MINFORD, Patrick. "Basic income could prove an escape route from the benefits trap", in The Daily Telegraph 13 May 2002, also in Citizen's Income Newsletter 2, 2002, pp. 6-7. (Author's address:

Professor Minford, previously at the University of Liverpool and now at the University of Cardiff Business School, used to be an adviser to Margaret Thatcher. In this article in the conservative newspaper The Daily Telegraph, he points out that, with the latest reform by the UK's finance minister Gordon Brown, families with incomes as high as EUR 30.000 will receive a tax credit (at decreasing levels as the income rises). One implication is that "people right up to average incomes are now caught in a poverty trap", with effective marginal tax rates of 70% or so. As an alternative, Minford proposes to switch some of the Brown tax credits into a much expanded universal child benefit. "The dependency culture afflicting our inner cities is caused by high marginal tax rates on honest effort and retraining interacting with the untaxed gains from crime. Eliminating those high tax rates on our poorest citizens by moving further to a toughly-calibrated Basic Income would not cure dependency; but it would remove one of its key ingredients."





FIRENZE, Italy, 7-9 November 2002. European Social Forum. In the same vein as the Porto Alegre World Social Forum, this is the first European Social Forum. An attempt is being made to have basic income on the main discussion agenda. For more information, contact Bernard Guibert <>.


ACTIVISM, IDEOLOGY, AND RADICAL PHILOSOPHY, The 5th Biennial Radical Philosophy Association Conference, November 7-10, 2002, Brown University, Providence, RI. This event will include a presentation by Michael Howard entitled, “Liberal and Marxist Justifications for Basic Income.” Look for more information at the RPA website:


LEIPZIG, Germany 7-11 October 2002. Workshop on the proposal of an unconditional basic income for all citizens, organized by Manuel Franzmann and Sascha Liebermann, Universitat Dortmund, Department of Economics and Social Sciences, within the framework of the 31st Congress of German sociologists. For further information: Manuel Franzmann <>,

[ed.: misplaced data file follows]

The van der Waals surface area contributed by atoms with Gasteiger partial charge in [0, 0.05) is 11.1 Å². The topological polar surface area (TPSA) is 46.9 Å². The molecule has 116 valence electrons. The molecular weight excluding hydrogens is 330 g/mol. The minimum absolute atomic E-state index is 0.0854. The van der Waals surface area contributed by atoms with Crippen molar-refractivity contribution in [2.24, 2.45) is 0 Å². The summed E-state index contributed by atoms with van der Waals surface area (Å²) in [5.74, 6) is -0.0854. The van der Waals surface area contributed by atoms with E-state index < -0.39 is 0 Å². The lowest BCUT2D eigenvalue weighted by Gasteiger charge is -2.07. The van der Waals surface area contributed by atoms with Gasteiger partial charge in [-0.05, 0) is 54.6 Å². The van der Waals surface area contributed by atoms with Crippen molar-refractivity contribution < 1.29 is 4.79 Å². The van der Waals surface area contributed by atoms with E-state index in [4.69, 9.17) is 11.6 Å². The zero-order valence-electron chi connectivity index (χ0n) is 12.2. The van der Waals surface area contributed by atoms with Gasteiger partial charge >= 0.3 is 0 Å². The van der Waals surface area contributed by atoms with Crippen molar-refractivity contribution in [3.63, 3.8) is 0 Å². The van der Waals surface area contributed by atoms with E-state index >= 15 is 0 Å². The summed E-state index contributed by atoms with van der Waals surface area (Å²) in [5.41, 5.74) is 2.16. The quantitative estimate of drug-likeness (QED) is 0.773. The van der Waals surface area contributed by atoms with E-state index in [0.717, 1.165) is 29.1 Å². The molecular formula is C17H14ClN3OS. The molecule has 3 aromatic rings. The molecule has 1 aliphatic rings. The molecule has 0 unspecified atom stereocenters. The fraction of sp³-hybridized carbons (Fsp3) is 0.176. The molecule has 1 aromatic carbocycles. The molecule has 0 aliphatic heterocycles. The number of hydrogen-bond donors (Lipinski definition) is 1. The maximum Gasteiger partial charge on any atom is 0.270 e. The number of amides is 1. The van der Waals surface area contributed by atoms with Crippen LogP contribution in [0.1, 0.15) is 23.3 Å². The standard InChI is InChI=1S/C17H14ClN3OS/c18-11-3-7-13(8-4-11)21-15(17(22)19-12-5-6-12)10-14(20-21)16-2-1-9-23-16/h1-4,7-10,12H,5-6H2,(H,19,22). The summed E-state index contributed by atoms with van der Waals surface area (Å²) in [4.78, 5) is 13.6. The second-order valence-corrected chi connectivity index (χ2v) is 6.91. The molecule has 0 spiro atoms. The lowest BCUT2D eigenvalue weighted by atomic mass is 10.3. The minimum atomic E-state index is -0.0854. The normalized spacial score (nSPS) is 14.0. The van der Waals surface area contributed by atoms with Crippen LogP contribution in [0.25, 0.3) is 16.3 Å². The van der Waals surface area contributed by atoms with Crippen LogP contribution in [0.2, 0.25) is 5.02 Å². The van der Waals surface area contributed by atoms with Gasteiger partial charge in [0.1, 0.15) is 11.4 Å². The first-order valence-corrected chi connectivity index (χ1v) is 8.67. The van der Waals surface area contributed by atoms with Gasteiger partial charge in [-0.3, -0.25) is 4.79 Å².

The USBIG discussion paper series makes available papers in progress about or relating to the Basic Income Guarantee as a forum for discussion in advance of publication. If you would like to submit a paper for this series, see the instructions for authors on the USBIG website (



Karl Widerquist, Lady Margaret Hall, University of Oxford, UK

USBIG Network Discussion Paper No. 38, September 2002


Between 1968 and 1980, The U.S. and Canadian governments conducted five Negative Income Tax experiments, which have been the subjects of more than 350 scholarly articles, several books, and hundreds of nonacademic articles. Most of the scholarly literature presented the results as demonstrating the practical feasibility of a guaranteed income, but most pundits and politicians believed they demonstrated that it breaks up marriages and destroys work incentives. This article reviews the literature on these experiments to consider why there is still so much disagreement about how the results should be interpreted.







Although it’s easy to miss on their website, “” endorses a small basic income guarantee, which they call a tax rebate. The website advocates the restructuring of the tax system in favor of a single sales tax of 23%. To ensure that those who live at the poverty line pay no net taxes, they advocate a tax rebate for all citizens equal to 23% of the poverty level. This is essentially a small BIG with a break-even point at the poverty line. You can find out more about it at







THE U.S. BASIC INCOME GUARANTEE NETWORK (USBIG), which publishes this newsletter, is dedicated to promoting the discussion of the basic income guarantee (BIG) in the United States. BIG is a generic name for any proposal to create a minimum income level below which no citizen’s income can fall. Information on BIG and USBIG can be found on the web at: If you know any BIG news; if you have any comments on the newsletter or the web site; if you know anyone who would like to be added to this list; or if you would like to be removed from this list; please send me an email:



-Karl Widerquist, coordinator, USBIG.